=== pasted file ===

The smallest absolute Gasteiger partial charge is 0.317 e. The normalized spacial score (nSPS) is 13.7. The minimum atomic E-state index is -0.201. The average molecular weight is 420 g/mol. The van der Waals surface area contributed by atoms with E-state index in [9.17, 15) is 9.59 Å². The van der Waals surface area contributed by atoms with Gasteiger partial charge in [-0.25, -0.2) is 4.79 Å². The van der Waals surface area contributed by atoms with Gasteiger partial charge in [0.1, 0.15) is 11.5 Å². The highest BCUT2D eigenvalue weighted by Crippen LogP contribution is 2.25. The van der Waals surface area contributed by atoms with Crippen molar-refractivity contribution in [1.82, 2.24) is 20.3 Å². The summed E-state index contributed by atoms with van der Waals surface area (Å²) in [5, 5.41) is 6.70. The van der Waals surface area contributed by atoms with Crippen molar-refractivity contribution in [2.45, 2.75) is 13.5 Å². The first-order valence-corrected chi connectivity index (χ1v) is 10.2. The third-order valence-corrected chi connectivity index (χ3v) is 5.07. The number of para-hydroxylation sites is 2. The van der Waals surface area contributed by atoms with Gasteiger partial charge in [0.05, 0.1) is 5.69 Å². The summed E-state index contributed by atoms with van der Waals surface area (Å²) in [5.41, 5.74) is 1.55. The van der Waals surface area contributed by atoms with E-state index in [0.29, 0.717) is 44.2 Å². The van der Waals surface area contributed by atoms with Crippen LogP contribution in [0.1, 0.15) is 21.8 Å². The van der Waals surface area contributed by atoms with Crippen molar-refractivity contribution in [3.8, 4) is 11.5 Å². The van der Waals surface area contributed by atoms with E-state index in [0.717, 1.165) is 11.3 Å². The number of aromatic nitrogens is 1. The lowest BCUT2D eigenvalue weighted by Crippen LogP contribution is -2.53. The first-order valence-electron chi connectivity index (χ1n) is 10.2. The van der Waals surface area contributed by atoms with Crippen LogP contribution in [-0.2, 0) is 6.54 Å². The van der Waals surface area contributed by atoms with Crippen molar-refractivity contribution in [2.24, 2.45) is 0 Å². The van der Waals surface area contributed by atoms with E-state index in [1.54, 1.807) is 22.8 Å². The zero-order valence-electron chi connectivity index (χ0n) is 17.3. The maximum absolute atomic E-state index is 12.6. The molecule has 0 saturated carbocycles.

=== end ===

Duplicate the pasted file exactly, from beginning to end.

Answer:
The smallest absolute Gasteiger partial charge is 0.317 e. The normalized spacial score (nSPS) is 13.7. The minimum atomic E-state index is -0.201. The average molecular weight is 420 g/mol. The van der Waals surface area contributed by atoms with E-state index in [9.17, 15) is 9.59 Å². The van der Waals surface area contributed by atoms with Gasteiger partial charge in [-0.25, -0.2) is 4.79 Å². The van der Waals surface area contributed by atoms with Gasteiger partial charge in [0.1, 0.15) is 11.5 Å². The highest BCUT2D eigenvalue weighted by Crippen LogP contribution is 2.25. The van der Waals surface area contributed by atoms with Crippen molar-refractivity contribution in [1.82, 2.24) is 20.3 Å². The summed E-state index contributed by atoms with van der Waals surface area (Å²) in [5, 5.41) is 6.70. The van der Waals surface area contributed by atoms with Crippen molar-refractivity contribution in [2.45, 2.75) is 13.5 Å². The first-order valence-corrected chi connectivity index (χ1v) is 10.2. The third-order valence-corrected chi connectivity index (χ3v) is 5.07. The number of para-hydroxylation sites is 2. The van der Waals surface area contributed by atoms with Gasteiger partial charge in [0.05, 0.1) is 5.69 Å². The summed E-state index contributed by atoms with van der Waals surface area (Å²) in [5.41, 5.74) is 1.55. The van der Waals surface area contributed by atoms with E-state index in [0.29, 0.717) is 44.2 Å². The van der Waals surface area contributed by atoms with Crippen LogP contribution in [0.1, 0.15) is 21.8 Å². The van der Waals surface area contributed by atoms with Crippen molar-refractivity contribution in [3.8, 4) is 11.5 Å². The van der Waals surface area contributed by atoms with E-state index in [0.717, 1.165) is 11.3 Å². The number of aromatic nitrogens is 1. The lowest BCUT2D eigenvalue weighted by Crippen LogP contribution is -2.53. The first-order valence-electron chi connectivity index (χ1n) is 10.2. The van der Waals surface area contributed by atoms with Crippen LogP contribution in [-0.2, 0) is 6.54 Å². The van der Waals surface area contributed by atoms with Crippen molar-refractivity contribution in [2.24, 2.45) is 0 Å². The van der Waals surface area contributed by atoms with E-state index in [1.54, 1.807) is 22.8 Å². The zero-order valence-electron chi connectivity index (χ0n) is 17.3. The maximum absolute atomic E-state index is 12.6. The molecule has 0 saturated carbocycles.